National Anthem Day is an annual American holiday of great importance to the nation as a whole. We dedicate this day to the anthem, which is one of the main state symbols. People who love their country know its anthem by heart. These patriotic lines make the heart beat harder and penetrate to the very soul. It is celebrated on March 3.
The anthem of each country is closely linked to its history and its appearance reflects a certain historical period. The U.S. anthem has remained the same for more than two centuries. But what is the story behind its emergence?
It all began on September 13, 1812. Then the British ship was negotiated by Attorney F.S. Key for the purpose of rescuing captive Dr. W. Beans. The negotiations were successful, but the British refused to let them both off the ship for fear of leaking information to the Americans. At night the ship went on the attack on Fort McGarry. Kee had already resigned himself to the fact that Britain would prevail here. By morning, however, the American flag was flying on the fort, which meant that victory was ours.
Impressed by the vivid victory of the Allies, Key wrote the poem that became the national anthem of the United States. By the 20th century there were several variations of the song. The standardization of the hymn was carried out by W. Wilson. Thus, in the winter of 1917, a single anthem was sung for the first time.
The official adoption of the revised anthem occurred on March 3, 1931, with the signing of a document by President H. Hoover. Since then, we have celebrated National Anthem Day every year on this date, a significant holiday for every American.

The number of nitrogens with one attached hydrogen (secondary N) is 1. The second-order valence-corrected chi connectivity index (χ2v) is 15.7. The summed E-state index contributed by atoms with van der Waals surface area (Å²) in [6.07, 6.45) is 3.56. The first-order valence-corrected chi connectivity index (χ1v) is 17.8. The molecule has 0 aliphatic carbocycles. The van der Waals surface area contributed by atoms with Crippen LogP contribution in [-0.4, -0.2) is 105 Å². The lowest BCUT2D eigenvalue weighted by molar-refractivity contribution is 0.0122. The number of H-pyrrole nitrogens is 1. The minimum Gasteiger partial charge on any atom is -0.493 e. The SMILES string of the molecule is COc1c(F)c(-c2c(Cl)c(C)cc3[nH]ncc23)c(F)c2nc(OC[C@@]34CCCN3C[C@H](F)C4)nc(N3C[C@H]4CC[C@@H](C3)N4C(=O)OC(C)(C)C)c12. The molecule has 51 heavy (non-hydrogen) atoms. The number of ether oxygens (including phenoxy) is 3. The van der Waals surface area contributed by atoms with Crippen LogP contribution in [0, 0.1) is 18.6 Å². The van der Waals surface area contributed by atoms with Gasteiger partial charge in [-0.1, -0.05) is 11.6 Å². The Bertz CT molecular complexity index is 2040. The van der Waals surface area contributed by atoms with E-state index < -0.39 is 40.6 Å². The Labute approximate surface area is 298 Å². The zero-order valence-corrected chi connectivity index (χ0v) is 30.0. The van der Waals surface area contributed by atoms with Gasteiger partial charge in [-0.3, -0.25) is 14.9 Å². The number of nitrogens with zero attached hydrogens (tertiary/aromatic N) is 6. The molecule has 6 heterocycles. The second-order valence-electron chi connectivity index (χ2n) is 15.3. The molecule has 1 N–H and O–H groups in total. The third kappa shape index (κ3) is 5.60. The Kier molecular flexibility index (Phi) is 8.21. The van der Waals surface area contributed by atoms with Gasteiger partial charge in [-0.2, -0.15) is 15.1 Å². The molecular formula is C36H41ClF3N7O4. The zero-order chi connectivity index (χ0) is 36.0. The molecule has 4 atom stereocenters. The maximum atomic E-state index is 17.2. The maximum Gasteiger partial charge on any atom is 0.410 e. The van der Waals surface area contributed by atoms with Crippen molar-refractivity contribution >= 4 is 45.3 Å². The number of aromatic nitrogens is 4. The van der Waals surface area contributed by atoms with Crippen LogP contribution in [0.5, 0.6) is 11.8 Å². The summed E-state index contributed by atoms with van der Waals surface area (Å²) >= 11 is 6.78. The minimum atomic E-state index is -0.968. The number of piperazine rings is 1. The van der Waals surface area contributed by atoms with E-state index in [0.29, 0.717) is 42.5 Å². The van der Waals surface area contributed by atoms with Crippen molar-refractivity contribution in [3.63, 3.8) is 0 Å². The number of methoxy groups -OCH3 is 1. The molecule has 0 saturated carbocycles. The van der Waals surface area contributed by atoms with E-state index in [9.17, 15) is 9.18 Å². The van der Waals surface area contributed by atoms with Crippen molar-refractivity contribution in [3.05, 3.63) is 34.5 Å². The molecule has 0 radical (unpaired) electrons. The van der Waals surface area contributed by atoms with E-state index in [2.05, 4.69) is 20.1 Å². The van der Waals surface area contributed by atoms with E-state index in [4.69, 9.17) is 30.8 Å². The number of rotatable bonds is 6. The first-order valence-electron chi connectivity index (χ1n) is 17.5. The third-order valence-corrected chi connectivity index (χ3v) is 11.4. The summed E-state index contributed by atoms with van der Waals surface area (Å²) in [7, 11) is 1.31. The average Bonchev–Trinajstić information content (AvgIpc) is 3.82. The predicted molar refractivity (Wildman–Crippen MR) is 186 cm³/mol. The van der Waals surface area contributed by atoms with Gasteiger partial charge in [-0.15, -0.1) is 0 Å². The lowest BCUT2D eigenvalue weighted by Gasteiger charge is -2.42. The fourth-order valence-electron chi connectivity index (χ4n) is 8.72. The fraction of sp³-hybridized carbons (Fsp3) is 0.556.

- Since 2004, active measures to popularize the anthem began. The impetus for this was the results of a poll showing that about 73% of Americans do not remember the anthem. Most people only know the one verse, even though the full text consists of four big verses.
- The U.S. anthem is sung at military installations twice a day: at 6 a.m. and 5 p.m.
How to celebrate
Sing the anthem on National Anthem Day. If you don’t know or have forgotten the words, celebrating this day is a great excuse to correct that misunderstanding! Spread the word on social media. Ask other users if they know the full text of the U.S. anthem.
When is National Anthem Day in 2023?
National Anthem Day with the anticipation of happiness and joy. It is observed on March 3 each year.